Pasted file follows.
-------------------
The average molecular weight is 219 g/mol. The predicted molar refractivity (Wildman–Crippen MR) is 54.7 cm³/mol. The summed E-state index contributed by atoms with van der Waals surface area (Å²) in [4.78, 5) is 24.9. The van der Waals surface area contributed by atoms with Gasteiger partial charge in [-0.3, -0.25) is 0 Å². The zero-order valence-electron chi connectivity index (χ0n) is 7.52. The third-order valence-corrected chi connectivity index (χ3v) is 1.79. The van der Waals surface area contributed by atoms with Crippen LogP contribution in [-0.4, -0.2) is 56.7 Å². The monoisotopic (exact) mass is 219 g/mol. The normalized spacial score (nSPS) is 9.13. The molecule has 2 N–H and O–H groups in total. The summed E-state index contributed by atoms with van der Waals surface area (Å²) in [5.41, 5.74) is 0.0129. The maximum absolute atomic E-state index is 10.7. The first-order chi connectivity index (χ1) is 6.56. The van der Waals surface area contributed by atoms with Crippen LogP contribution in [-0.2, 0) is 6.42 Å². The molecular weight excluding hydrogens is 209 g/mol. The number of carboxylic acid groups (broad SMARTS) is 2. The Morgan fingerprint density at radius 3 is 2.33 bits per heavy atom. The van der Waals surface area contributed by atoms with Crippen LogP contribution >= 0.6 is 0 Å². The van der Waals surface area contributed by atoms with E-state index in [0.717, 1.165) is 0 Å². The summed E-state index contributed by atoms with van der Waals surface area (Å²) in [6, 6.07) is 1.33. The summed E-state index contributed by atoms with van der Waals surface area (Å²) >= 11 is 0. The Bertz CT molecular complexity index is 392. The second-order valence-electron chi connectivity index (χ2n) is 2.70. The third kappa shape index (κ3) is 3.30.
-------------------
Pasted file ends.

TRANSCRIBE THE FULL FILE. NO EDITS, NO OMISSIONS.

The average molecular weight is 219 g/mol. The predicted molar refractivity (Wildman–Crippen MR) is 54.7 cm³/mol. The summed E-state index contributed by atoms with van der Waals surface area (Å²) in [4.78, 5) is 24.9. The van der Waals surface area contributed by atoms with Gasteiger partial charge in [-0.3, -0.25) is 0 Å². The zero-order valence-electron chi connectivity index (χ0n) is 7.52. The third-order valence-corrected chi connectivity index (χ3v) is 1.79. The van der Waals surface area contributed by atoms with Crippen LogP contribution in [-0.4, -0.2) is 56.7 Å². The monoisotopic (exact) mass is 219 g/mol. The normalized spacial score (nSPS) is 9.13. The molecule has 2 N–H and O–H groups in total. The summed E-state index contributed by atoms with van der Waals surface area (Å²) in [5.41, 5.74) is 0.0129. The maximum absolute atomic E-state index is 10.7. The first-order chi connectivity index (χ1) is 6.56. The van der Waals surface area contributed by atoms with Crippen LogP contribution in [-0.2, 0) is 6.42 Å². The molecular weight excluding hydrogens is 209 g/mol. The number of carboxylic acid groups (broad SMARTS) is 2. The Morgan fingerprint density at radius 3 is 2.33 bits per heavy atom. The van der Waals surface area contributed by atoms with Crippen LogP contribution >= 0.6 is 0 Å². The van der Waals surface area contributed by atoms with E-state index in [0.717, 1.165) is 0 Å². The summed E-state index contributed by atoms with van der Waals surface area (Å²) in [6, 6.07) is 1.33. The summed E-state index contributed by atoms with van der Waals surface area (Å²) >= 11 is 0. The Bertz CT molecular complexity index is 392. The second-order valence-electron chi connectivity index (χ2n) is 2.70. The third kappa shape index (κ3) is 3.30.